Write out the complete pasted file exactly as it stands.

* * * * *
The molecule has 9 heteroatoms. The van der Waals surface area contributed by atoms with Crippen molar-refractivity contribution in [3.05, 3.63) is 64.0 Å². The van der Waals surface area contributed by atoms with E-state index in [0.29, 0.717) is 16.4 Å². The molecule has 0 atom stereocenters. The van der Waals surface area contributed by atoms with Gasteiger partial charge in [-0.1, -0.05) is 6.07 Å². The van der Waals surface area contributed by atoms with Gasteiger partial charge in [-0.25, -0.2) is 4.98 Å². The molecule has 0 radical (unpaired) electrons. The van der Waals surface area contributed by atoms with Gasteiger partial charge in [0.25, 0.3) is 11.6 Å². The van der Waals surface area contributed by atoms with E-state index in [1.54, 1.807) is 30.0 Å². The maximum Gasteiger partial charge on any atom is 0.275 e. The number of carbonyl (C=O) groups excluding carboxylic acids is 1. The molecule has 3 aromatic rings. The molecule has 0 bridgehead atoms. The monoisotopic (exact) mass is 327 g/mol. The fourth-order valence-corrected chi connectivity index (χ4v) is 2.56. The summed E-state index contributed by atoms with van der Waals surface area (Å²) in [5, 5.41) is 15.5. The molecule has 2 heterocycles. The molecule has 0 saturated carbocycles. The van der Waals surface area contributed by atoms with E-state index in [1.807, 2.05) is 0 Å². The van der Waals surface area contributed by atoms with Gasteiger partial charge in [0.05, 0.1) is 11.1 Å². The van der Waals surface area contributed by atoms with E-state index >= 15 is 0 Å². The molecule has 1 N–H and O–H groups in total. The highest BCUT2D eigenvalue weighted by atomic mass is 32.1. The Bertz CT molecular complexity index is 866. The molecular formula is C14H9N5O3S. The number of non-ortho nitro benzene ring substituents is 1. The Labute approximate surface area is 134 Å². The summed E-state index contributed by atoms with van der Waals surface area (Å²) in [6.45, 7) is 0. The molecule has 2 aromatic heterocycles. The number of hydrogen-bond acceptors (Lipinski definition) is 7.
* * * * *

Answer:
The molecule has 9 heteroatoms. The van der Waals surface area contributed by atoms with Crippen molar-refractivity contribution in [3.05, 3.63) is 64.0 Å². The van der Waals surface area contributed by atoms with E-state index in [0.29, 0.717) is 16.4 Å². The molecule has 0 atom stereocenters. The van der Waals surface area contributed by atoms with Gasteiger partial charge in [-0.1, -0.05) is 6.07 Å². The van der Waals surface area contributed by atoms with Gasteiger partial charge in [-0.25, -0.2) is 4.98 Å². The molecule has 0 radical (unpaired) electrons. The van der Waals surface area contributed by atoms with Gasteiger partial charge in [0.25, 0.3) is 11.6 Å². The van der Waals surface area contributed by atoms with E-state index in [1.54, 1.807) is 30.0 Å². The maximum Gasteiger partial charge on any atom is 0.275 e. The number of carbonyl (C=O) groups excluding carboxylic acids is 1. The molecule has 3 aromatic rings. The molecule has 0 bridgehead atoms. The monoisotopic (exact) mass is 327 g/mol. The fourth-order valence-corrected chi connectivity index (χ4v) is 2.56. The summed E-state index contributed by atoms with van der Waals surface area (Å²) in [5, 5.41) is 15.5. The molecule has 2 heterocycles. The molecule has 0 saturated carbocycles. The van der Waals surface area contributed by atoms with E-state index in [1.807, 2.05) is 0 Å². The van der Waals surface area contributed by atoms with Gasteiger partial charge in [0.05, 0.1) is 11.1 Å². The van der Waals surface area contributed by atoms with E-state index >= 15 is 0 Å². The molecule has 1 N–H and O–H groups in total. The highest BCUT2D eigenvalue weighted by atomic mass is 32.1. The Bertz CT molecular complexity index is 866. The molecular formula is C14H9N5O3S. The number of non-ortho nitro benzene ring substituents is 1. The Labute approximate surface area is 134 Å². The summed E-state index contributed by atoms with van der Waals surface area (Å²) in [6.45, 7) is 0. The molecule has 2 aromatic heterocycles. The number of hydrogen-bond acceptors (Lipinski definition) is 7.